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Thursday, May 14 • 2:30pm - 3:00pm
(Textiles) Lights, Camera, Archaeology: Documenting Archaeological Textile Impressions with Reflectance Transformation Imaging (RTI)

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This paper investigates the feasibility, effectiveness, and overall value of Reflectance Transformation Imaging (RTI) in documenting archaeological textile impressions. RTI is a computational imaging technique that relights an object from any direction and mathematically enhances surface detail. It is an excellent way to document textured surfaces. At present, archeological textile impressions are documented via digital photography. The ability to manipulate the light source and enhance surface attributes with RTI facilitates identification of important textile features from documentation of textile impressions. This is especially important for ephemeral material, like archaeological soil impressions; the original material is often destroyed during ongoing excavation, and documentation becomes the sole record of the object. Additionally, RTI is valuable from a preventive conservation perspective; the interactive RTI files provide an alternative way to study textile impressions that eliminates object handling during examination that is likely to cause damage. Primarily, this paper compares RTI and digital photography for documentation of ten varied textile impressions. Secondarily, it examines three RTI set-ups—a dome, an indoor highlight RTI (H-RTI), and an outdoor H-RTI setup. The findings in this paper are based on experimental work. RTI images of assorted textile impressions in a range of material were captured and then compared to digital photography based on standards for good documentation of archaeological textile impressions. The findings demonstrate that RTI is superior to digital photography for documentation of textile impressions. Particularly exciting is RTI’s ability to provide a lasting digital artifact of short-lived archaeological information for in situ archaeological textile impressions. Finally, this paper considers the implications of a shift from digital photography to RTI in conservation in terms of equipment, potential damage, image quality and size, image processing, archival protocols, digital media conservation, image backup, and ethics.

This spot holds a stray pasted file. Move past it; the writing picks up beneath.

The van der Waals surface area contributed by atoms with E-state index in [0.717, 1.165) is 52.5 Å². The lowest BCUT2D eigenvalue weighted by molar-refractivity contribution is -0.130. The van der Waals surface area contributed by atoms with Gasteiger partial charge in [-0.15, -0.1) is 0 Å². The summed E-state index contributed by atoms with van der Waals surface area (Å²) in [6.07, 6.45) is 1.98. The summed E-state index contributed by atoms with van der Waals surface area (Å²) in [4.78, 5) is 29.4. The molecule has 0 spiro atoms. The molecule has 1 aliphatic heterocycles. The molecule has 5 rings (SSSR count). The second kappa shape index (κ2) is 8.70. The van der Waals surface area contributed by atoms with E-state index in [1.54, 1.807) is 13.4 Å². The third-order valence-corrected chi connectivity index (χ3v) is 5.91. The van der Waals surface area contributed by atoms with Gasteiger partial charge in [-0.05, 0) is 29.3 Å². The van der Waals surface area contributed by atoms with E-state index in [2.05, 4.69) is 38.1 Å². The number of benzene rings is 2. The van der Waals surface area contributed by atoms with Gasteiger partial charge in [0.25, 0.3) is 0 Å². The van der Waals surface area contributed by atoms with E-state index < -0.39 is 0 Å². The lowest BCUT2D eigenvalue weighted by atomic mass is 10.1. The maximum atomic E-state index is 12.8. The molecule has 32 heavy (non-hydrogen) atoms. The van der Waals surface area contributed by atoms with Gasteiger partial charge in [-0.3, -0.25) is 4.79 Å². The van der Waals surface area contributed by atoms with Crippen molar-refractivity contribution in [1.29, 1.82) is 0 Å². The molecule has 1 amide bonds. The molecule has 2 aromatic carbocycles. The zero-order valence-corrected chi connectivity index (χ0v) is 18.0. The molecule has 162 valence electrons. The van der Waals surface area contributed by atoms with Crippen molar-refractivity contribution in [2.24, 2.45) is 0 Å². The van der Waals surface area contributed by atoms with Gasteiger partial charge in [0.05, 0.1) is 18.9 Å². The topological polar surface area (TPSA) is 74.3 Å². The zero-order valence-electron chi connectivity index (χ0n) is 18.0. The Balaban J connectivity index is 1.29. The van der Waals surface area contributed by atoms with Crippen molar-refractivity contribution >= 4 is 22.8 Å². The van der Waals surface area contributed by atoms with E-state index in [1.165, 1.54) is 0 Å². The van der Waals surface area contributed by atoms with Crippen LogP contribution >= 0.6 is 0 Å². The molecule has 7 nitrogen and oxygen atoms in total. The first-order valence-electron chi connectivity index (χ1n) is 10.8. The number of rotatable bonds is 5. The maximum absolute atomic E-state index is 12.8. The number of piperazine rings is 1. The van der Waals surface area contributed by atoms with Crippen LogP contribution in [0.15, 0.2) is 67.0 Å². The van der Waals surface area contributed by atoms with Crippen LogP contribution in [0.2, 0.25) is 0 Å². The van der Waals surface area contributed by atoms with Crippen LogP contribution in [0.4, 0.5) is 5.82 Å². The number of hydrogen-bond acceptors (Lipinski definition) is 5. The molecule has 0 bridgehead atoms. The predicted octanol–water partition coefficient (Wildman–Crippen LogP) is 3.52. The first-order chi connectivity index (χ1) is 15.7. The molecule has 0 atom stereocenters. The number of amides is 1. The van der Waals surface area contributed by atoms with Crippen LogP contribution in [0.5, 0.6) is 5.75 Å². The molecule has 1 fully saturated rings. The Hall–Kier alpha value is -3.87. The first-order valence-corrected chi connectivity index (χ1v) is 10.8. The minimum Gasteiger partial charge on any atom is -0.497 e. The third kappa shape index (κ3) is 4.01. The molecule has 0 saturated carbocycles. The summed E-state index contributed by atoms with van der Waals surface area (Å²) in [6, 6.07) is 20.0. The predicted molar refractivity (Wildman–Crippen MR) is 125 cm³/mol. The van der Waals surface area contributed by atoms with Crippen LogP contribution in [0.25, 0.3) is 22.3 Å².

avatar for Emily Frank

Emily Frank

PhD Candidate | Objects Conservator, Institute for Study of the Ancient World at NYU
Emily Frank is an objects conservator; a PhD Candidate at the Institute for Study of the Ancient World at NYU; and a recent graduate of the joint MS in Conservation of Artistic & Historic Works and MA in History of Art & Archaeology at the Conservation Center of the Institute of Fine... Read More →

Thursday May 14, 2015 2:30pm - 3:00pm EDT
Miami Lecture Hall 400 SE 2nd Ave, Miami, FL 33131